Millennials: Better With Money Than You Think
Some argue that the Millennial generation struggles when it comes to mastering basic financial skills. Gerri Walsh, the president of the Financial Industry Regulatory Authority, recently said that “far too many Millennials trying to cope with these economic conditions have low levels of financial literacy.” The Teachers Insurance and Annuity Association – College Retirement Equities Fund stated that there are large gaps in Millennials’ financial education and knowledge.
Is this true though? Does our most educated generation lack the basic financial skills to live within their means and save for retirement? As a Millennial myself, I argue that the Millennial generation is not as financially illiterate as you may think. Here are five reasons why the widely-held negative view of our generation’s financial skills—or lack thereof— is a myth:
1. Millennials are deal shoppers.
As Nielsen reports, nearly 70% of Millennials feel they don’t earn enough money to live their desired lifestyle. With their small paychecks, Millennials are always on the lookout for deals. Forty-five percent of Millennials buy what’s on sale instead of their favorite brand. Deals make up more of Millennials’ spending—31%—than for any other generation.
Out of the top 20 apps Millennials use that are focused on shopping, 11 are discount focused, including Groupon, Shopkick, and The Coupons App. Millennials are committed to finding the best deal out there in order to stretch their income as far as possible.
2. Millennials are saving for retirement at a much earlier age.
On average, Millennials started saving for retirement 13 years earlier than Baby Boomers. They save more than the generation before them (Generation X) even though they are further away from the age of retirement.
The primary reason for this is Millennials are aware that Social Security will most likely not be around for them to use. Of those surveyed by Wells Fargo, 37% do not believe any of their retirement income will be provided by social security, and only 5% think it will provide over half of their income. Understanding that Social Security will not fund their retirement means Millennials can start saving more money earlier to be able to retire comfortably.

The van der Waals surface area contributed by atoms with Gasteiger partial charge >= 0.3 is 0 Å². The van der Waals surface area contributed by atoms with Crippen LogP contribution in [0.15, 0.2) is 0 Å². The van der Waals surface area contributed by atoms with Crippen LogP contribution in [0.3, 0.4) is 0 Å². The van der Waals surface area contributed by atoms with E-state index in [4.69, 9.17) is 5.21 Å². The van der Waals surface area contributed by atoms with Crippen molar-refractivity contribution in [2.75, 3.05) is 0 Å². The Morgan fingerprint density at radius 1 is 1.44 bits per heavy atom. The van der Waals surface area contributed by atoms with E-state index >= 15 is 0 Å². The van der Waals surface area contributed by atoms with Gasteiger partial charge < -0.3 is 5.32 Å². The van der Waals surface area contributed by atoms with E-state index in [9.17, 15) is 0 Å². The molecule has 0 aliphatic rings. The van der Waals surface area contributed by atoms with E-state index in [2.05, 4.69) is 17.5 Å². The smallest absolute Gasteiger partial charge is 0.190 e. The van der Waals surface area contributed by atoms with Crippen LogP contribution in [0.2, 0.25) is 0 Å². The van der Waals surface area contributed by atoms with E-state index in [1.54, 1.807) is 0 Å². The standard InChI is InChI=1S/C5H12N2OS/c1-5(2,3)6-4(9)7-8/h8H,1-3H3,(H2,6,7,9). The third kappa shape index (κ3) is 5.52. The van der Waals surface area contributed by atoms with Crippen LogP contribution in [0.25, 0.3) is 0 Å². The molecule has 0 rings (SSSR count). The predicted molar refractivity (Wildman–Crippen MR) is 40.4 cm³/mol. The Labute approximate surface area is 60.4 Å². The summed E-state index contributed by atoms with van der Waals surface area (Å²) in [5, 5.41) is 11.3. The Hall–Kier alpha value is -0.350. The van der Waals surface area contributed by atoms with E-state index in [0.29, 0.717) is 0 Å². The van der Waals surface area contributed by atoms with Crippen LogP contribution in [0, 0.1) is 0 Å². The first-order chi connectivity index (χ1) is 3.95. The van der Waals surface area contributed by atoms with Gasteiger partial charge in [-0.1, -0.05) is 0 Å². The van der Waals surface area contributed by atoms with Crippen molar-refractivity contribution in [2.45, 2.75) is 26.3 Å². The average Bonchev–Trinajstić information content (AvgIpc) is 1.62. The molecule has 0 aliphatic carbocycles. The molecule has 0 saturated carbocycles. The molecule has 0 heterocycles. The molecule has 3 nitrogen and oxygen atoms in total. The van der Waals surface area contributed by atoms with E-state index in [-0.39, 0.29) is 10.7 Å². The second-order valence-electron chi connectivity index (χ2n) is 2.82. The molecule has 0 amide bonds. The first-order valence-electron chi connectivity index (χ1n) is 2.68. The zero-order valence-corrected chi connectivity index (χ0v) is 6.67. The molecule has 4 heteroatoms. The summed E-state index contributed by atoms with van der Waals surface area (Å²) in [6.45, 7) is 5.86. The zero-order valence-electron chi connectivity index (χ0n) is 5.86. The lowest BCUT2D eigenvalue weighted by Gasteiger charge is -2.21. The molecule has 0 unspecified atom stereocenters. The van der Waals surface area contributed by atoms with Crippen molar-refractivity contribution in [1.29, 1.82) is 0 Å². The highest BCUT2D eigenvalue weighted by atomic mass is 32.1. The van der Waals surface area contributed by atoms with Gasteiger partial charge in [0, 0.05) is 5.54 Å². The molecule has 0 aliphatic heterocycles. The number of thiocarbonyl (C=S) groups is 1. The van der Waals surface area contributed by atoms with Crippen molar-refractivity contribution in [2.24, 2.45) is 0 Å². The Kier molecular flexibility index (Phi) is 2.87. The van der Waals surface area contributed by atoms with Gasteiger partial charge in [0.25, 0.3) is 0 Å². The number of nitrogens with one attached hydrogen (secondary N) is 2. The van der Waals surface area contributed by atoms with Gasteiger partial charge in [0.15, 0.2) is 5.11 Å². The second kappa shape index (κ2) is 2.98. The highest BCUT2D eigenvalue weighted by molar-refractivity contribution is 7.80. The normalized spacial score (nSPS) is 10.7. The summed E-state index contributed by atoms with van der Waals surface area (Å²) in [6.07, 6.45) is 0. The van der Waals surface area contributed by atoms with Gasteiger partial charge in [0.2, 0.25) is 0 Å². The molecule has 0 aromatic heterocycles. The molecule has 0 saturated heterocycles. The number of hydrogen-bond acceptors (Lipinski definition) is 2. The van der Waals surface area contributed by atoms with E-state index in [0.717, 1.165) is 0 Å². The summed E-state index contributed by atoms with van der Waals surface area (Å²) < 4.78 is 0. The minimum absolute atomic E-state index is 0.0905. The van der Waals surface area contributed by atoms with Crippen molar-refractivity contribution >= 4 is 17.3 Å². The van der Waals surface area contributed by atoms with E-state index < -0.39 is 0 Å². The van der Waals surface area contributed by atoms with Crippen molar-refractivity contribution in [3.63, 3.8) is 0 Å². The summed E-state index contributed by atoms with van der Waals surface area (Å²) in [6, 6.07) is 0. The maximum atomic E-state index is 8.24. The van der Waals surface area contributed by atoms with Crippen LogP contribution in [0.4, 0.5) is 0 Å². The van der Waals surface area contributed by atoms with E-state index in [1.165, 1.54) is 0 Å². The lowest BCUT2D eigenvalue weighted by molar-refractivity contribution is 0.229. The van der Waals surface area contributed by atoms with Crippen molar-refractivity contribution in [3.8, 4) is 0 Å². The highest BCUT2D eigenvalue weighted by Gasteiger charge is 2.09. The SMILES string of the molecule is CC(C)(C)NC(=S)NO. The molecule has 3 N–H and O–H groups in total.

3. They have seen the negative effects of not being financially savvy.
This generation has lived through the worst economic recovery since the Great Depression. The impact of this will be long-lasting—similar to the effect of the Great Depression on the Silent Generation. Millennials have fewer credit cards and carry a credit-card balance of $2,700 on average, below the national average of $4,500. They are conscious of keeping debt to a minimum, especially since they already have an average of about $30,000 in student loans. Millennials has seen firsthand that too much debt can be disastrous and job security is certainly not a guarantee, so are extremely money-conscious.
4. They are aware that they need to know more about finance.
Millennials wish they had learned more about managing their money in school. They wish they had learned more about basic investing, saving for retirement, how loans work, and credit scores. About 80% believe personal finance should be taught in high school.
The first step in solving a problem is recognizing there is one at all—in this case a lack of basic financial education. Because they see there is a deficit here, Millennials are motivated to educate themselves on basic financial skills.
5. This generation is still young.
Millennials are between the ages of 18 and 36. Those who are just starting out in the workforce may not have a lot of money left over after living expenses and student loans are paid each month, but as they move up the career ladder, they will be better positioned to start saving. Look at the enormous difference between the $25,000 median yearly income of younger Millennials (ages 18-27) and the $48,000 median income for older Millennials (28-36).
There is still time to kick unhealthy spending habits and realize the importance of living within your means. We learn from our mistakes, and as time passes will only become better at managing our money.
If you are a Millennial, look for ways to show other generations you are dedicated to living within your means, pay off debt, and save for retirement. Create a written budget—and stick to it. Include all of your expenses, and make sure those expenses include a designated amount each month to be put into savings and retirement accounts. Remember to pay yourself first; saving for a future—even one that seems so far away—is essential to a lifetime of financial security.
The key lesson here is don’t underestimate the Millennial generation. As the economy grows and this generation begins to find better-paying jobs, they have a chance to prove they can manage their finances just as well, if not better, than the generations before them.